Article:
Brexit is happening, but what about the personal tax impact?

BLOG16th Dec 2020

Not long to go now until we actually find out what Brexit might look like. New Year celebrations may well include us raising a glass to us just “getting this done”, especially since we probably all have a little “Brexit Fatigue”.

Whilst there has been widespread coverage about possible changes to border controls and import charges, there has been very little said about how Brexit may impact the tax position for many UK expats or other UK connected globally mobile individuals.

Impact on Investments

Many UK Nationals who relocate from one country to another, will frequently retain some UK assets but additionally invest in other overseas assets or property wherever they are based. Following Brexit, UK assets will no longer be seen as EU assets, which could in some cases mean less favourable tax treatment in an individual country of residence.

For example selling a property in Spain or Portugal and reinvesting the proceeds into a new main home within the EU, currently allows for exemption from their capital gains tax charges. It follows that reinvesting proceeds into a UK property after 1 January 2021 will potentially not qualify for this exemption resulting in additional, perhaps unexpected overseas tax charges.

Setting up bank accounts and moving cash across EU jurisdictions is something we probably all take for granted, but we understand the government will no longer be bound by the EU freedom of movement rules relative to capital. This could hinder the ability to carry out many transactions across jurisdictions, such as acquiring property or shares in non UK locations.

Tax Treaties

As far as we know, Brexit will not affect the double tax agreements which already exist to determine which country has the right to tax individuals.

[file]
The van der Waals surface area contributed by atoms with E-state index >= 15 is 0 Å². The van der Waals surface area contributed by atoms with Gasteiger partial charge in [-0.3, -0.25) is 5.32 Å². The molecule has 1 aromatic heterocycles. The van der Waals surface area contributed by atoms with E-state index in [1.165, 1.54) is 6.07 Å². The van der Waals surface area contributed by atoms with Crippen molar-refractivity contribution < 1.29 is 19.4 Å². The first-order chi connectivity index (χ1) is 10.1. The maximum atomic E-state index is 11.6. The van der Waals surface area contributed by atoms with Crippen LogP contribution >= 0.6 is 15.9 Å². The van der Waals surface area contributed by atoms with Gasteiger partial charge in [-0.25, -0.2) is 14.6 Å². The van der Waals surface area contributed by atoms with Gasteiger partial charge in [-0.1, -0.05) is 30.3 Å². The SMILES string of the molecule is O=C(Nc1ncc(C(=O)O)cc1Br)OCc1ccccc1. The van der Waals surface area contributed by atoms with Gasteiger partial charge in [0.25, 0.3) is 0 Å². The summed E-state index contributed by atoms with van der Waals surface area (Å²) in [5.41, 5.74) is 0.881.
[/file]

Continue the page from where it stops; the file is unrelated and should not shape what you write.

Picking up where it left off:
This is particularly important for UK Nationals who have perhaps retired in the EU and are currently living on UK pensions. Most Treaties provide for the country of residence to have taxing rights, which means that pensions, can in most cases, continue to be paid free of UK tax

UK personal Tax- free Allowance

At present, EU nationals are able to claim the UK personal allowance (£12,500 for 2020/21) even if they are non-tax resident of the UK.

HMRC have recently indicated that it is their intention to continue to allow EU nationals to receive the personal allowance when the UK leaves the EU. In addition, the Government intends to pass legislation to ensure that non-resident UK nationals will also continue to receive the personal allowances post Brexit, but legislative certainty is definitely needed for affected individuals.

If the Personal Tax Allowance will not become an automatic right, then Double Taxation treaties for each country will determine whether or not this can be claimed. Whilst in theory this should work to prevent unnecessary tax liabilities, each Treaty can have a very different approach and correct interpretation can sometimes be challenging. It is almost inevitable that mistakes will be made, which could then affect the tax position for many.

Other Non Tax considerations for Individuals living in the EU

For UK expat individuals who already live permanently in the EU, securing their rights defined in the withdrawal agreement and access to healthcare, will mean that residence in the host country must be evidenced and documented. This can mean different things for different countries, with some being way behind introducing legislative changes required to provide clarity. We would always recommend that appropriate professional legal advice is taken within that jurisdiction.

Brexit is still very much an “unknown quantity” at this stage, but the implications of us leaving the EU are far reaching, affecting many tax aspects which are perhaps as yet to be determined.

If you are uncertain about the tax impact of Brexit relative to your particular circumstances, please get in touch with Lynn Gracie, Private Client Tax Director.

Find out more about AAB’s Private Client Tax services here.